The Securitization of Non-Traditional Threats: Water Security in China

This paper attempts to examine the extent of securitization of water resources in China using the framework of the Copenhagen school. In first laying out the conditions of water shortage and contamination China faces, and the state-wide responses to this, it will be shown that there have been extreme efforts to securitize and address these issues. However I argue that whilst the issue has been securitised at the state level, this has not been successful at the local government level, or with the public at large. This, I argue, is due to the fragmentation of authority between the centre and local level that prevents effective enforcement of goals, and the existence of competing referents and priorities that renders water an instrumentally, rather than intrinsically, valuable resource.

China, in view of its population size, has always been a relatively water-scarce country. Its per-capita water supply is 28% the world average[1] and has a population five times that of the US. This is coupled with sharp regional differences in water supply, with the South of China being relatively water abundant, whilst the North of China has around half the population and arable land but only 20% of the total water supply. [2] Katharine Morton notes the per capita water supply in this region to be dangerously below international standards for human sustainability.[3] Economic reform and the pace of development has worsened the natural disadvantage, as overuse of the Yellow river waters also leads to dependence and depletion of falling groundwater resources. Industrial growth coupled with lax regulation has led to 40% of China’s rivers being polluted beyond human use.[4] Two-thirds of the cities throughout China face water shortage; more worryingly, in a number of cities, groundwater used for drinking water is also frequently contaminated.[5] The issue of pollution and existing shortage are intimately tied, with the former putting further strains on the latter.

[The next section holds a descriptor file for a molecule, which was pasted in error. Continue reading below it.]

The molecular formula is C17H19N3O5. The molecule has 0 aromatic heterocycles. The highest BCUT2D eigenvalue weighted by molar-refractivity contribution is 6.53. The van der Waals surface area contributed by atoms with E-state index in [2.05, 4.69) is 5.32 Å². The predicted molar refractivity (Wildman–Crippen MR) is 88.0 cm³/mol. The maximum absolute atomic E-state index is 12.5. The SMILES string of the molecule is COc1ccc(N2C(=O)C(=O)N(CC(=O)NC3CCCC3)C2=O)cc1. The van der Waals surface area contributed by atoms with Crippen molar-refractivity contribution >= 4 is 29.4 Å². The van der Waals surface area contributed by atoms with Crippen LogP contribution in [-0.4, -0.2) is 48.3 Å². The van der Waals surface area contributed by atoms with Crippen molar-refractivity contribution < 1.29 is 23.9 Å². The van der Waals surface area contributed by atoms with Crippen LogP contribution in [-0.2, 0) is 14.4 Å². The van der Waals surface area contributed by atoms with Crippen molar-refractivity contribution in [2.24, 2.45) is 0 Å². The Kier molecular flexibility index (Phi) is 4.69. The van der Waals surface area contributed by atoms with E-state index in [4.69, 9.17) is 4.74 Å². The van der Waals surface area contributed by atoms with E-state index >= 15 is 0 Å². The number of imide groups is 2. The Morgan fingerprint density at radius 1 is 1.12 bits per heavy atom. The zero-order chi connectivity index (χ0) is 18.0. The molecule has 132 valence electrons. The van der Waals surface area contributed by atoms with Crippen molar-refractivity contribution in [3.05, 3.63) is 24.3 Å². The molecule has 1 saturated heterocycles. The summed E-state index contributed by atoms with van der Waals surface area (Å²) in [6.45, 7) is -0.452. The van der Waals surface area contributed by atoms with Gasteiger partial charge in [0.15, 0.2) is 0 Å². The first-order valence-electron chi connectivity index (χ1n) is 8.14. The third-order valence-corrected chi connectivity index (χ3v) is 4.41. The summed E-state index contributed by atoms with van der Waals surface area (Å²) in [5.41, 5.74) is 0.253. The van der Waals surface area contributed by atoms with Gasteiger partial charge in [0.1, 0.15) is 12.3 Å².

All of this has serious implications for China’s ecological, human and national security. Water shortage has consequence for food security: droughts in 2008-09 have resulted in up to a 20% decrease in grain output, leading to serious concerns for China’s food sufficiency, as well as the impact on social stability from increases in food prices.[6]  Repercussions from increases in food prices caused by a Chinese demand shock would also be painfully felt across much of the developing world.[7]

Water security also affects the ‘harmonious society’ promoted by the leadership, as pollution and environmental-related protests have also been increasing in frequency, reflecting increasing public concerns over pollution of rivers and soil.[8]  In the long-run, it will have severe impact on the ability of China to continue to grow economically at its current trajectory, with undesirable consequence on the political security and legitimacy of the CCP, whose mandate to rule rests on providing growth rising standards of living for the majority of the population.

These concerns have not gone unnoticed by China’s leadership, and environmental and water-related issues have risen in government priority. Within the central leadership, it can be argued that water resources have been securitised, and its shortage recognised as a threat to national security. Caballero and Emmers (2006) argue that the process of securitization involves securitising actors convincing a certain audience of the existential threat to a referent. Whilst NGOs and non-state environmental actors have had a role in influencing the government’s environmental agenda, in the Asian context, and particularly in China, it is clear that the state, and in particular, the central government is the securitising actor: only it has the mandate and capacity to mobilise efforts to address the issue. [9] Wen Jiabao, in a speech in 1998, was quoted as saying that the shortage of water was a threat to the “survival of the Chinese Nation”. [10]  Hu Jintao has also referred to water as a “strategic resource”, with implications on food, ecological and national security.[11] In Waever’s (1995) definition, these speech acts linking water with the security and existence of the nation constitute securitization, however this seems an unsatisfactory characterisation of securitization: a speech act definition of securitization does not take into account actions, policies, nor the reception and acceptance of the audience to the securitising actor’s words.[12] The latter has been a major issue in the securitising dynamics of the Chinese system.